In the summer of 1963, Danny’s brother, Jimmy, who had channeled his cello fundamentals into first learning the tenor banjo, and then the upright bass, was added to the Mark V. The addition really clicked. The bass locked in the rhythm section, freed up Brad’s piano playing, and added bottom to the mix. The band now sounded much tighter, much more sophisticated.
In early ’64, The Beatles exploded on the scene, changing everything in their wake. The band had a huge impact on Danny and Jimmy, and thus with the Mark V. Brother Jimmy recalls – “When The Beatles first landed, we were playing Thursday-night parties at this frat house. When we took a break, these girls in their denim short skirts were doing a dance to the ‘Meet The Beatles’ album. Well, from that point on, I knew exactly what I wanted to do… It was like an epiphany. So Danny and I went down to Sage’s Grocery Store and bought our own copy. We listened to it about 20 times straight!”
The Mark V began featuring vocals much more… lots of two and three part harmonies that came so easily to the brothers Faragher. (Danny) – “With the success of the Beatles, Jimmy and I once again became more and more drawn to vocal rock. Our hot trumpet player, Dave, took up electric guitar. At dances we would get lots of requests for the vocal material. By the middle of 1965, we were performing songs popularized by the Beatles, Stones, and other British Invasion groups, as well as those of the Beach Boys, the Byrds, and other groups.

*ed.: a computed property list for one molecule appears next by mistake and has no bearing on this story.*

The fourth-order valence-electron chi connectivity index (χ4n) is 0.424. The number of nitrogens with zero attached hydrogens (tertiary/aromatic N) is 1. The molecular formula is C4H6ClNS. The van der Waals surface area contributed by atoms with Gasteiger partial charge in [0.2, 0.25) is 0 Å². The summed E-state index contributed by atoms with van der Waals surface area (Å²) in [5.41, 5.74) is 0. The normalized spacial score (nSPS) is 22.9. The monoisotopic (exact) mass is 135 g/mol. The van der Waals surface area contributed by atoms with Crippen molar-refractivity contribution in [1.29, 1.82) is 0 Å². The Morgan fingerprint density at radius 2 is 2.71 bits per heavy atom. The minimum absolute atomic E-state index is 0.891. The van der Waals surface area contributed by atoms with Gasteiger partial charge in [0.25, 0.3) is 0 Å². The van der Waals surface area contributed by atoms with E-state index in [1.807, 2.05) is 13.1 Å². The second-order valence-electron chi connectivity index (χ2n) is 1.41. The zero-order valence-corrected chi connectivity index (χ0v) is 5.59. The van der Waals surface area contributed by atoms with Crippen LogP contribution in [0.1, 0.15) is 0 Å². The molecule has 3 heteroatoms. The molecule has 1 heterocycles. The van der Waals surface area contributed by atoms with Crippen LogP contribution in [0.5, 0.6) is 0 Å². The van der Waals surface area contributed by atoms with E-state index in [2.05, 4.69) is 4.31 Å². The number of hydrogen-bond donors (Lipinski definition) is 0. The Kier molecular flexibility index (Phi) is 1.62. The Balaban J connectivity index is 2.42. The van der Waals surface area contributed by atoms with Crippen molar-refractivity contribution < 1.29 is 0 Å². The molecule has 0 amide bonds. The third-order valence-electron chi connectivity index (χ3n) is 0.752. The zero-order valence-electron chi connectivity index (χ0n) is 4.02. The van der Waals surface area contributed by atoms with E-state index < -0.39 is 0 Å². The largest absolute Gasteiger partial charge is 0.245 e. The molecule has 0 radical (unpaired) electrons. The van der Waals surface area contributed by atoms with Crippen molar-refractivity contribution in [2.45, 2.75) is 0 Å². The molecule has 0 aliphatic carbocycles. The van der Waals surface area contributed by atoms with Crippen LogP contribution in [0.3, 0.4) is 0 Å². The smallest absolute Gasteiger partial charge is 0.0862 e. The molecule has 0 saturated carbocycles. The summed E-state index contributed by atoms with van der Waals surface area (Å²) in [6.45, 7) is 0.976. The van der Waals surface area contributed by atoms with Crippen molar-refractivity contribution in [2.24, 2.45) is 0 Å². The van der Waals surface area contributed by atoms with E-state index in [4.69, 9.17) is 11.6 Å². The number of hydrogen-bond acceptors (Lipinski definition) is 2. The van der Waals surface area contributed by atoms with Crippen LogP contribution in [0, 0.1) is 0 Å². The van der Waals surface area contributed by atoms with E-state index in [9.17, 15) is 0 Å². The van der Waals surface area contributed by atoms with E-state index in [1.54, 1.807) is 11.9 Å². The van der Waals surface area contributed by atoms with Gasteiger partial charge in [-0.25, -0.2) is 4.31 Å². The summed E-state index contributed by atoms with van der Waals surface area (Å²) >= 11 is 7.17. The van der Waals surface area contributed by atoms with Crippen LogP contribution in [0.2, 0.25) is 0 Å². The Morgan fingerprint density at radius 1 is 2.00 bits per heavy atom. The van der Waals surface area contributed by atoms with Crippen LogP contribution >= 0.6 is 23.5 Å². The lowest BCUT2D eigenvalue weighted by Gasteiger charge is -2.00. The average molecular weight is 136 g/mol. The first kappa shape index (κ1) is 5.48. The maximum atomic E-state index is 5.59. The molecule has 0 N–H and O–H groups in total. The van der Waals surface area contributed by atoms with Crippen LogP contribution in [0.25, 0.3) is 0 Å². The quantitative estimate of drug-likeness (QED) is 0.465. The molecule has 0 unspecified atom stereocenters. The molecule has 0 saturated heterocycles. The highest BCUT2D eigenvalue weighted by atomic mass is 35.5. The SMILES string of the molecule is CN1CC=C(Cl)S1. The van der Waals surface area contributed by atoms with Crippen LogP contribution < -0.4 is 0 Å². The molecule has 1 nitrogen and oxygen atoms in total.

That summer the band went into Loci Sound, a recording studio in Riverside, and cut some demos. (Dave) – “No producer, just us and whatever studio time a hundred bucks would buy.” They recorded some instrumentals, which included a few standards, and a couple of originals…“Pinder’s Exit”, a jazz flavored R&B piece and “Phillip’s Theme”, a piano solo. What proved to be more important were the two original rock numbers the group laid down…”I’m Through With You”, and ”I’ll Keep On Trying”. (Danny) – “These were the first rock tunes I’d written since I was a kid.”
Excited by the results, the boys took a day and made the trek into Hollywood to shop the songs (Danny) – “When I think about it now, it seems so naïve of us to have made the rounds cold without an appointment. It was probably a good thing that we didn’t know any better.” Getting off the freeway they eyeballed the Capitol Records building. ”Lo, and behold, there was Bryan Wilson standing in front, carrying on a conversation with someone. We were jazzed! We began knocking on doors. I recall sitting in the lobby of Liberty Records, and looking at the photos of their two biggest artists, Gary Lewis and the Playboys, and P.J. Proby. We actually got in the door and met with the president of VeeJay Records, Randy Woods, who had just signed the Standells. Unfortunately, we weren’t what he was looking for.”
Feeling a bit disappointed they decided to take care of another item of business while in town. (Dave) – “We had recorded an instrumental at Federal Studios at 5539 Sunset Blvd. in 1964. We went back a year later to get our masters but Federal was out of business, replaced by Impression Records. We were greeted by Sonny and Al Jones who wanted to hear our stuff. Al and Sonny needed something quick and probably had a narrow window in which to work with producer, John Fisher, who was riding high with Suspicion by Terry Stafford and Hang On Sloopy by the McCoys. (Fisher loved to tell the story of how they got that strange sound in Suspicion…they put a paper bag over the organ’s Leslie speaker.)”